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Businesses Still Have A Poor Grasp On Cyber Security | IAC Recruit

By Hayley Kirton | 19th October 2015

Businesses Still Have A Poor Grasp On Cyber Security | IAC Recruit

According to a recent study of employers by leading professional services firm PwC, UK business are still not taking cyber security as seriously as they should be.

This article from the CIPD highlights how leadership teams are becoming more aware of the issue but there’s still a long way to go.  

HR data at risk as attacks become more likely with increasing use of the cloud

UK businesses are not taking cyber security as seriously as they should be, a study of employers by professional services firm PwC has found.

Detected breaches in workplace security systems has increased by 38 per cent in the past year, according to The Global State of Information Security Survey 2016, conducted in partnership with CIOmagazine and CSO.

But although the problem of cyber attacks is increasing, nearly 10 per cent of UK respondents said they didn’t know how many attacks they had been subjected to, and 14 per cent did not know how they had happened.

As more workplaces and individuals switch to cloud-based working and use the internet of things – the ability to access the internet from phones and ‘smart’ objects – the subsequent increase in inter-connectedness has created new opportunities for hackers to break into previously secure systems.

More than two-thirds (69 per cent) of survey respondents said they used a cloud-based security service, and 36 per cent of UK survey respondents said they have a security strategy to specifically deal with the internet of things.

Cyber attacks via mobile phones are becoming more common, with 36 per cent of respondents reporting these incidences, up from less than a quarter (24 per cent) in 2014.

This issue has attracted the attention of leadership teams, with 45 per cent of respondents saying their board members are involved with the company’s cyber security strategy. A similar proportion (41 per cent) said their board helped set security policies, compared with 36 per cent in 2014.

A cyber security incident now costs £1.7 million on average. A third (33 per cent) of those surveyed reported having employee records compromised following a breach.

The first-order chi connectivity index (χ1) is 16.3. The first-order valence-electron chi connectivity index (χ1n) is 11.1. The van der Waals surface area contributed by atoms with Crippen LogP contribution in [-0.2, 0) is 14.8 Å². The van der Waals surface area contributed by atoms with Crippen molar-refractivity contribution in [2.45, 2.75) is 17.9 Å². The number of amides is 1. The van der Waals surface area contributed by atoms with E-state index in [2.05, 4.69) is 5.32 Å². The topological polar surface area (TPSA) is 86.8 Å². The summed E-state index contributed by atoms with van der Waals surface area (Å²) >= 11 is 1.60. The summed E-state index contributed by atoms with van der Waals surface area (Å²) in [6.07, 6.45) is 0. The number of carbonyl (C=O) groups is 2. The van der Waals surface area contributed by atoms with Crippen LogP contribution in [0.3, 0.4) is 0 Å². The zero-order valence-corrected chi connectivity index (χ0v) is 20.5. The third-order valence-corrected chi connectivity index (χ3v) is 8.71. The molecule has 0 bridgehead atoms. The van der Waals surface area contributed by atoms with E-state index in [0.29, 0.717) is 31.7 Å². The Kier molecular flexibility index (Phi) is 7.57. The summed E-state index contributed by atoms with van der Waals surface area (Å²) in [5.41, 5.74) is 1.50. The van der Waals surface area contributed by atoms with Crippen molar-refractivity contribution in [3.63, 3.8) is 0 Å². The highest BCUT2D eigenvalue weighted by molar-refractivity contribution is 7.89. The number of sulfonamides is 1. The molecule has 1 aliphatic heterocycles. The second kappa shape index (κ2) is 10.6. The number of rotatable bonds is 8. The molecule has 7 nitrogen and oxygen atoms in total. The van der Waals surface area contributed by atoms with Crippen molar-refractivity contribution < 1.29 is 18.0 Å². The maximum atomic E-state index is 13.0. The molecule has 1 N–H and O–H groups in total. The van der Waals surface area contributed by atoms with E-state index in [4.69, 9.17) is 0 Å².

“The first thing is to recognise that that is a risk, that the HR department actually owns valuable data and so for them to be engaged with how that data is stored and protected and where it goes and consider the processes within the business that manages that data,” said Richard Horne, cyber security partner at PwC.

Staff that are currently employed are the leading source of breaches, closely followed by former employees, the research showed.

Commenting on the PwC report, Dave Palmer, director of technology at cyber security company Darktrace, said: “Technology has made working habits more flexible, thanks to remote working tools and mobile devices, bigger networks and cloud systems. From a cyber security perspective, this means that attackers have more places to hide, while at the same time, HR professionals have a harder time detecting high-risk employees. Increasingly HR teams are embracing new technologies that give them better oversight of how employees are interacting with company data and which alert them to unusual behaviours in real time.”

Horne added: “The whole area of cyber security actually has huge implications for HR. There’s a huge need for a HR to change some of the ways they think in many organisations.”

PwC surveyed10,040 executives online from across 127 countries, including 637 in the UK.